The Mediterranean Contact Group meeting brought together a number of experts to share perspectives on energy security from both sides of the Mediterranean, with a focus on the growing role of technology.
Energy is at the heart of the sustainable development agenda to 2030
Three years ago, all countries of the world adopted 17 ambitious policy goals to end poverty, protect the planet, promote gender equality, or ensure prosperity, as part of the United Nations Sustainable Development Agenda, and vowed to achieve specific targets by 2030.
Energy is at the heart of many of these Sustainable Development Goals – from expanding access to electricity, to improving clean cooking fuels, from reducing wasteful energy subsidies to curbing deadly air pollution that each year prematurely kills millions around the world. One of these goals – commonly known as SDG 7 – aims to ensure access to affordable, reliable, sustainable and modern energy for all by the end of the next decade.
All these topics are fundamental to the work of the International Energy Agency. As the world’s leading energy authority, the IEA has unmatched analytical capabilities based on its unique data collection, technological network, research, and policy recommendations, which we put in the service of understanding the energy system. As I have often said – in the world of energy, data always wins.
The adoption of energy specific sustainable development goals was a milestone in moving the world towards a more sustainable and equitable system. The IEA continues to support this critical goal with unbiased data and projections. This has long been a personal and professional priority for me. Fifteen years ago, we recognized this basic fact when we first compiled data for electricity access and mapped out a scenario for delivering universal electricity access by 2030 in the World Energy Outlook, the IEA’s benchmark publication.
As a result, the IEA has been tracking country-by-country progress on energy access (SDG 7.1) on an annual basis since 2002. As the world’s most authoritative source of energy statistics, the IEA is also the lead custodian agency for reporting progress towards substantially increasing the share of renewables in the global energy mix (SDG 7.2) and doubling the global rate of improvement in energy efficiency (SDG 7.3).
The United Nations will have the first in-depth review of SDG 7 goals at the High-level Political Forum on Sustainable Development organized in New York, in July this year. This will be a good time to assess where we stand with our global energy goals, where existing national policies are taking us, and how to steer the global energy system towards a more sustainable path. To assist this critical process, the IEA has decided to create a new online resource to centralize all of our data and scenario projections in support of the 2030 Agenda.
It is clear that the energy sector must be at the heart of efforts to lead the world on a more sustainable pathway. But our data and analysis show that the current and planned policies fall well short of achieving our critical energy-related sustainable development objectives.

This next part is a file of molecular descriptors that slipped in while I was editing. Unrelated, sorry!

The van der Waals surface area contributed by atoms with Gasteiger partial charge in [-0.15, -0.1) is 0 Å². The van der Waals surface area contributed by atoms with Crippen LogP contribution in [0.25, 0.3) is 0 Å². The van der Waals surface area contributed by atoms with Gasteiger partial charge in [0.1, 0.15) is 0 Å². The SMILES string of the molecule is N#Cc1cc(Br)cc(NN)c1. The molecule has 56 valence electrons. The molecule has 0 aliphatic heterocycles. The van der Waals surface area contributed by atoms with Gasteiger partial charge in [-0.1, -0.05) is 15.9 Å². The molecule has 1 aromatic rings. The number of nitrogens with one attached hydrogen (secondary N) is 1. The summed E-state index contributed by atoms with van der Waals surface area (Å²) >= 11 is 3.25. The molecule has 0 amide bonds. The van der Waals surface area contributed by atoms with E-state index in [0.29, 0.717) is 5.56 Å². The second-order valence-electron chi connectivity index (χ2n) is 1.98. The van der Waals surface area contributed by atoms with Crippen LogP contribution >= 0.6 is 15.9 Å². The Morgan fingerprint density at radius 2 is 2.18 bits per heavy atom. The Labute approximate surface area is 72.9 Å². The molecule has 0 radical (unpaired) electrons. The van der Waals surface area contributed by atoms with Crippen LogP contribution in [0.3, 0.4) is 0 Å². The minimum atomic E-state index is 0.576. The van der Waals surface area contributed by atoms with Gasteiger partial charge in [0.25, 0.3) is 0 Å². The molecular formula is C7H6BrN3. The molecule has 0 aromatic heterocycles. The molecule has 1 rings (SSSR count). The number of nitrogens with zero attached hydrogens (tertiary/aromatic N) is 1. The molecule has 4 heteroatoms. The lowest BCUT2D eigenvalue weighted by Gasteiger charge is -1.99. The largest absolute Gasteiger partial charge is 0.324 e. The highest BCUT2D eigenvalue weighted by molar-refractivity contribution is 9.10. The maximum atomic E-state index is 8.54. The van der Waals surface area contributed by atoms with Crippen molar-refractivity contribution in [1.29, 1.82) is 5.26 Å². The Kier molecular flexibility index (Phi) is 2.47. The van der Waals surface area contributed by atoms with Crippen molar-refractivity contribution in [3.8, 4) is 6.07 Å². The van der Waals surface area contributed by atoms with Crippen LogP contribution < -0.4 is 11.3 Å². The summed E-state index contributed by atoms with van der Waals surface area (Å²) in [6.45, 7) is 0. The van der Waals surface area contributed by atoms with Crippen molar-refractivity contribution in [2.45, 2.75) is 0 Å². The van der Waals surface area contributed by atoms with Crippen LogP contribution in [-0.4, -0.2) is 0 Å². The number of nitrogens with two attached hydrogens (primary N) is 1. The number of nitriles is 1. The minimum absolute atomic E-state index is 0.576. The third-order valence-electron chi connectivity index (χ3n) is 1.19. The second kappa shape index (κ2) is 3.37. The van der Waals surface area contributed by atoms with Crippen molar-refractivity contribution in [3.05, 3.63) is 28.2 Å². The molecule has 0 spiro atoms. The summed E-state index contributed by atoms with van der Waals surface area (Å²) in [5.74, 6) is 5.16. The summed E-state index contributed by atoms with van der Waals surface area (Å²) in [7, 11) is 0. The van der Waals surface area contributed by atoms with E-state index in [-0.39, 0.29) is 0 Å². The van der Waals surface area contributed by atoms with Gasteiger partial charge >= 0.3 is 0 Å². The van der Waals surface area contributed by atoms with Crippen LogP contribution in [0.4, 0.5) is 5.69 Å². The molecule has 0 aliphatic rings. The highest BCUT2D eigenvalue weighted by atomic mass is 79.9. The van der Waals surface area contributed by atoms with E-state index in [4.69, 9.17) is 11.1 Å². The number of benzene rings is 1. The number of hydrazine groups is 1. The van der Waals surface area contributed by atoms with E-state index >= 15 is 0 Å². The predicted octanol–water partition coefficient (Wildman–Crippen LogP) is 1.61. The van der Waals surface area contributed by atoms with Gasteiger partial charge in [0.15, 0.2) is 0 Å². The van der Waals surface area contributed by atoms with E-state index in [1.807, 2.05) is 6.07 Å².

There has been tremendous progress in delivering universal electricity access (SDG 7.1.1) in Asia and parts of sub-Saharan Africa, with the number of people without access declining to 1.1 billion in 2016, from 1.7 billion in 2000. But on the basis of current progress, more than 670 million people are still projected to be without electricity access in 2030. Much work remains to be done in this field.
The picture is even dimmer when it comes to access to clean and modern cooking facilities (SDG 7.1.2). About 2.8 billion people rely on polluting biomass, coal and kerosene to cook their daily meals, a number which has not changed since 2000. Without greater ambition, 2.3 billion will still remain without clean cooking access in 2030, with grave health, environmental and social consequences.
The share of modern renewables in global final energy consumption (SDG 7.2) has been growing steadily in the past decades, reaching nearly 10% in 2015. However, to achieve a truly sustainable energy system, this share needs to more than double to 21% by 2030. But while wind and solar deployment has accelerated, thanks to falling costs and policy support in many parts of the world, this goal is still out of reach under current policies.
Finally, 2015 was an impressive year for energy efficiency (SDG 7.3), with global energy intensity falling by 2.8%, the fastest annual improvement since 1990. However, the average improvement between 2000 and 2015 of 2.2% still falls short of the 2.6% target needed to achieve the SDG target, and the 3.4% annual improvement needed to meet more ambitious long-term climate objectives.
Tracking progress towards these goals is only one aspect of our sustainable development work. Through our new Sustainable Development Scenario, introduced in 2017, we also seek to map an integrated path for achieving critical global goals in the next three decades: delivering universal energy access by 2030, an early peak in carbon emissions (SDG 13), and reducing deadly air pollution (SDG 3). One of the main finding of this new scenario is that these three goals are not incompatible. Indeed, our analysis shows they can successfully be met together.
But there is an urgent need for action on all fronts, especially on renewables and energy efficiency, which are key for delivering on all three goals – energy access, climate mitigation and lower air pollution. The IEA is committed to keep leading this agenda, and stepping up efforts to support the clean energy transition. We will do so with our unparalleled data, unbiased analysis, and our determined policy support to help move the world towards delivering the 2030 Agenda.